The U.S. Department of the Treasury’s Office of Foreign Assets Control last week issued a framework for OFAC Compliance Commitments, which, for the first time, outlines OFAC’s views on essential elements of a risk-based sanctions compliance program in a single document that can serve as a roadmap for organizations as they structure and evaluate these programs. The framework should be considered carefully by U.S. organizations with any significant foreign dealings, and foreign organizations that conduct business with the United States or that utilize U.S. goods, services, or financial systems.
The framework also makes clear that OFAC intends to target individual employees who are culpable for violations. That emphasis follows an action from earlier this year, where OFAC sanctioned an individual it deemed responsible for circumventing his employer’s compliance protocols.
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Click here to read the full special alert.
If you have questions about the OFAC’s new guidance or related issues, please visit our Bank Secrecy Act/Anti-Money Laundering & Sanctions practice page or contact a Buckley attorney with whom you have worked in the past.
On May 2, the U.S. Treasury Department’s Office of Foreign Assets Control (OFAC) announced a $871,837 settlement with a New York global shipping and logistics company, as well as its subsidiaries and affiliates, for five alleged violations of the Weapons of Mass Destruction Proliferators Sanctions Regulations. The settlement resolves potential civil liability for the company’s alleged processing of five electronic funds transfers pertaining to payments associated with blocked vessels identified on OFAC’s Specially Designated Nationals List.
In arriving at the settlement amount, OFAC considered various aggravating factors, such as (i) the alleged violations constitute an egregious case and were not voluntarily self-disclosed; (ii) the company recklessly disregarded its obligations to comply with U.S. economic and trade sanctions; (iii) managers were aware of, and participated in, the conduct leading to the alleged violations; and (iv) the company is a global, commercially sophisticated company operating in a high-risk industry.
OFAC also considered numerous mitigating factors, including that the company has not received a penalty or finding of a violation in the five years prior to the transactions at issue, and the company cooperated with OFAC during the investigation and has undertaken remedial efforts to minimize the risk of similar violations from occurring in the future.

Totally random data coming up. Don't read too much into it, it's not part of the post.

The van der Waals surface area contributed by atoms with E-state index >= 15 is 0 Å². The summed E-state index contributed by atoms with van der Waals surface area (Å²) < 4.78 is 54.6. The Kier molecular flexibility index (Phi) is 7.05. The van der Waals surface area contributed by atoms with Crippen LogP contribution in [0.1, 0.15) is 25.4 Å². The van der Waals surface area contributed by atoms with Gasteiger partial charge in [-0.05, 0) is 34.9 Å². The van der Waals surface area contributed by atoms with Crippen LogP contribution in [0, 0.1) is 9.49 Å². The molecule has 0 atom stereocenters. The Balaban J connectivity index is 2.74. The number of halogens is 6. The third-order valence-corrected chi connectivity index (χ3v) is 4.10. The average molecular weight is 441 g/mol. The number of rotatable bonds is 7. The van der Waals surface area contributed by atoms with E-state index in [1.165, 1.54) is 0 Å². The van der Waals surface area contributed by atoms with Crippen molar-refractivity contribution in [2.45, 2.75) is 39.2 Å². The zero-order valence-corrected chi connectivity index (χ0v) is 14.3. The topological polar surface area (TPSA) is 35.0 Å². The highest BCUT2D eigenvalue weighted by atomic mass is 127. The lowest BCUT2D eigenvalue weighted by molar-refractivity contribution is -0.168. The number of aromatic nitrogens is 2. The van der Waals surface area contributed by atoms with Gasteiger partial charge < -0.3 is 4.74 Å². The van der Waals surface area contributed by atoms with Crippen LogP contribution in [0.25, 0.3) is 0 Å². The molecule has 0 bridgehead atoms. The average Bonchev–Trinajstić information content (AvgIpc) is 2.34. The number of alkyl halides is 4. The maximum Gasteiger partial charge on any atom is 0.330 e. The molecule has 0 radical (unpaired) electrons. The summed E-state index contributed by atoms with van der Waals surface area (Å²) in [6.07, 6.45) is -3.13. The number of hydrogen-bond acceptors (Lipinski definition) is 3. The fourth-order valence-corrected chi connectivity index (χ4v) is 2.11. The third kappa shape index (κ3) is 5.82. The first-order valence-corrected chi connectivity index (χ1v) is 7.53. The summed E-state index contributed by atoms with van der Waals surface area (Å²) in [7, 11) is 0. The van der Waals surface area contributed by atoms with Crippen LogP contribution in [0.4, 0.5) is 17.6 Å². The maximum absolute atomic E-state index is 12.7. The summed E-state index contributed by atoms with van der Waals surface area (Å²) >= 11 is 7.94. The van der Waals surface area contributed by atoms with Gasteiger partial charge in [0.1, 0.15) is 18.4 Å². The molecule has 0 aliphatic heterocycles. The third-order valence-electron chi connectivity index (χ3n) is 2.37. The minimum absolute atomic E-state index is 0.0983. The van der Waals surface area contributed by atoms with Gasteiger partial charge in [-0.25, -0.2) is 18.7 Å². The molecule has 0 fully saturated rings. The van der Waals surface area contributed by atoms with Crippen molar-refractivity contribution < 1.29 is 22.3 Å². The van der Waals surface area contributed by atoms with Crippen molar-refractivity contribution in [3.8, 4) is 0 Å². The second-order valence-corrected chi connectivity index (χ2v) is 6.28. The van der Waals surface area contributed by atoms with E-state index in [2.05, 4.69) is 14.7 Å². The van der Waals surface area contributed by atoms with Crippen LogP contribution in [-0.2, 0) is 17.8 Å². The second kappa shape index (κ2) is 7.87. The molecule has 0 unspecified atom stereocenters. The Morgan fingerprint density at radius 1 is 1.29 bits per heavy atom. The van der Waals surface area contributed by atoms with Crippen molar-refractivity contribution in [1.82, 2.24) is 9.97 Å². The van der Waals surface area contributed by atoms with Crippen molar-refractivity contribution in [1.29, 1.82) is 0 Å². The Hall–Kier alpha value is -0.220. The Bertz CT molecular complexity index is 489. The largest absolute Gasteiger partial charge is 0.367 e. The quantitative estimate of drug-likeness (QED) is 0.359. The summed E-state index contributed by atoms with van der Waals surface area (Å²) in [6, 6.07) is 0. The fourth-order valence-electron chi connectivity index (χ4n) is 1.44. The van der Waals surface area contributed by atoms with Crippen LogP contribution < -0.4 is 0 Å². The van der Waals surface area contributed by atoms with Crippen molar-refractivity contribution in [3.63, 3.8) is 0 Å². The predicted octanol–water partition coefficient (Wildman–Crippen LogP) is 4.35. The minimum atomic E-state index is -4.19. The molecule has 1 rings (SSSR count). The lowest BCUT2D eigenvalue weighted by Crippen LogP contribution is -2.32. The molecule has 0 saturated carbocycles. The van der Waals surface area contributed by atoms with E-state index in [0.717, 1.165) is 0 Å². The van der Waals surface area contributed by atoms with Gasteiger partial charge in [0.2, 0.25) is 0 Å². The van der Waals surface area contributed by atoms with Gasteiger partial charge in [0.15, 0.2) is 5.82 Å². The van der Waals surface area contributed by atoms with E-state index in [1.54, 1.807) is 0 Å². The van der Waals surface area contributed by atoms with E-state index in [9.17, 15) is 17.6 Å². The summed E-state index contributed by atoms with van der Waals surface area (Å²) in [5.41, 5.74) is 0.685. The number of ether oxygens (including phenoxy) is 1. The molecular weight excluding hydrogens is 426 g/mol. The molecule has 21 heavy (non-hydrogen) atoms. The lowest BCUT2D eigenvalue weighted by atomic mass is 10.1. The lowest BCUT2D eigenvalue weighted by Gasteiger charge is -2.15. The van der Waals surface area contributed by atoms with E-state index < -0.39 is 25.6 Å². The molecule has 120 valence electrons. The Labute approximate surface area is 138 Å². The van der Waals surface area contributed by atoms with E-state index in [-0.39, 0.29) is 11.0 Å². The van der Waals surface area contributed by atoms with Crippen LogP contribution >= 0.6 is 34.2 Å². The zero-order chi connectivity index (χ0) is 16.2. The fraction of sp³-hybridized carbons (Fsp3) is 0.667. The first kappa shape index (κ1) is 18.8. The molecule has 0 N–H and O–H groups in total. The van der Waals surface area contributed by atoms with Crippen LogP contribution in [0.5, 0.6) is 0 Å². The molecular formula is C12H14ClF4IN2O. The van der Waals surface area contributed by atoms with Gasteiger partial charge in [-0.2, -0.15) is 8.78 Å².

On May 2, the U.S. Treasury Department’s Office of Foreign Assets Control (OFAC) announced the publication of A Framework for OFAC Compliance Commitments to provide guidance on the essential components of a risk-based sanctions compliance program (SCP) for organizations subject to U.S. jurisdiction, along with foreign entities that conduct business in or with the U.S. or U.S. persons, or use U.S.-origin goods or services. The framework highlights five essential compliance components that should be incorporated into an effective SCP: (i) senior management commitment; (ii) risk assessment “identifying potential OFAC issues” likely to be encountered; (iii) internal controls; (iv) testing and auditing; and (v) training. The framework notes that should an entity be subject to a civil monetary penalty (CMP), the Office of Compliance and Enforcement will determine, as appropriate, what other elements should be added to the entity’s SCP. In additional, OFAC states it will “consider favorably” entities that are able to demonstrate the existence of an effective SCP at the time of an apparent violation, which may mitigate a CMP and contribute towards the determination as to whether the violations are “deemed ‘egregious.’”
On April 26, the U.S. Treasury Department’s Office of Foreign Assets Control (OFAC) announced regulations effective April 29 implementing Executive Order (E.O.) 13848. As previously covered by InfoBytes, E.O. 13848 was issued last September to authorize sanctions against foreign persons found to have engaged in, assisted, or otherwise supported foreign interference in U.S. elections. OFAC stated it intends to supplement the final rule with further regulations, “which may include additional interpretive and definitional guidance, general licenses, and statements of licensing policy.”